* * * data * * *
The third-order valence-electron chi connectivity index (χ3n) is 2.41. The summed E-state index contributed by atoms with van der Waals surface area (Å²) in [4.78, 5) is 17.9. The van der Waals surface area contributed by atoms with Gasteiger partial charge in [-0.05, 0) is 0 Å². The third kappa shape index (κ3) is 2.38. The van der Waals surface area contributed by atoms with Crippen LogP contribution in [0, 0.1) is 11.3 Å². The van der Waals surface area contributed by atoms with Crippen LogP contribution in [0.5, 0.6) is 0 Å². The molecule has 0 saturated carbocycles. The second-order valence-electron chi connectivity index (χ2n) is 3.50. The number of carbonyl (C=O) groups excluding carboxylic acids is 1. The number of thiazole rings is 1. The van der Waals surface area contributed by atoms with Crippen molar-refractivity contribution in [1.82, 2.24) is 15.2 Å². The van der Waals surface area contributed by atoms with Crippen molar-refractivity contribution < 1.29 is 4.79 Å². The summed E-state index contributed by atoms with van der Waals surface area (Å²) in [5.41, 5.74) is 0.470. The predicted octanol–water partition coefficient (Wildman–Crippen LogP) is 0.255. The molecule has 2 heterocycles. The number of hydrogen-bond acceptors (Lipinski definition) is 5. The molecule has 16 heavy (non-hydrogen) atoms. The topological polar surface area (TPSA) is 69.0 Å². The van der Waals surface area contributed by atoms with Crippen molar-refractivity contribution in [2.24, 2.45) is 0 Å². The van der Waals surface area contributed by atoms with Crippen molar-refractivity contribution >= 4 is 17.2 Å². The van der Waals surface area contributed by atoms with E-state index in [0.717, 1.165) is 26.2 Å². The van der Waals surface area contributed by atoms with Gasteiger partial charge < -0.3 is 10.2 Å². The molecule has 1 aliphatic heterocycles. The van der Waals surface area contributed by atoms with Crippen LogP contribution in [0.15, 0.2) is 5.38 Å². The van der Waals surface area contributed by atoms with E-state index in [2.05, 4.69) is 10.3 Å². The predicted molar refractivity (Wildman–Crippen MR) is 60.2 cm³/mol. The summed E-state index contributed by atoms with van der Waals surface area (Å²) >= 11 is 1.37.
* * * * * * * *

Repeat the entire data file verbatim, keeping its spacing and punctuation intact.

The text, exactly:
The third-order valence-electron chi connectivity index (χ3n) is 2.41. The summed E-state index contributed by atoms with van der Waals surface area (Å²) in [4.78, 5) is 17.9. The van der Waals surface area contributed by atoms with Gasteiger partial charge in [-0.05, 0) is 0 Å². The third kappa shape index (κ3) is 2.38. The van der Waals surface area contributed by atoms with Crippen LogP contribution in [0, 0.1) is 11.3 Å². The van der Waals surface area contributed by atoms with Crippen LogP contribution in [0.5, 0.6) is 0 Å². The molecule has 0 saturated carbocycles. The second-order valence-electron chi connectivity index (χ2n) is 3.50. The number of carbonyl (C=O) groups excluding carboxylic acids is 1. The number of thiazole rings is 1. The van der Waals surface area contributed by atoms with Crippen molar-refractivity contribution in [1.82, 2.24) is 15.2 Å². The van der Waals surface area contributed by atoms with Crippen molar-refractivity contribution < 1.29 is 4.79 Å². The summed E-state index contributed by atoms with van der Waals surface area (Å²) in [5.41, 5.74) is 0.470. The predicted octanol–water partition coefficient (Wildman–Crippen LogP) is 0.255. The molecule has 2 heterocycles. The number of hydrogen-bond acceptors (Lipinski definition) is 5. The molecule has 16 heavy (non-hydrogen) atoms. The topological polar surface area (TPSA) is 69.0 Å². The van der Waals surface area contributed by atoms with Crippen molar-refractivity contribution in [2.24, 2.45) is 0 Å². The van der Waals surface area contributed by atoms with Crippen molar-refractivity contribution >= 4 is 17.2 Å². The van der Waals surface area contributed by atoms with E-state index in [0.717, 1.165) is 26.2 Å². The van der Waals surface area contributed by atoms with Gasteiger partial charge < -0.3 is 10.2 Å². The molecule has 1 aliphatic heterocycles. The van der Waals surface area contributed by atoms with Crippen LogP contribution in [0.15, 0.2) is 5.38 Å². The van der Waals surface area contributed by atoms with E-state index in [2.05, 4.69) is 10.3 Å². The predicted molar refractivity (Wildman–Crippen MR) is 60.2 cm³/mol. The summed E-state index contributed by atoms with van der Waals surface area (Å²) >= 11 is 1.37.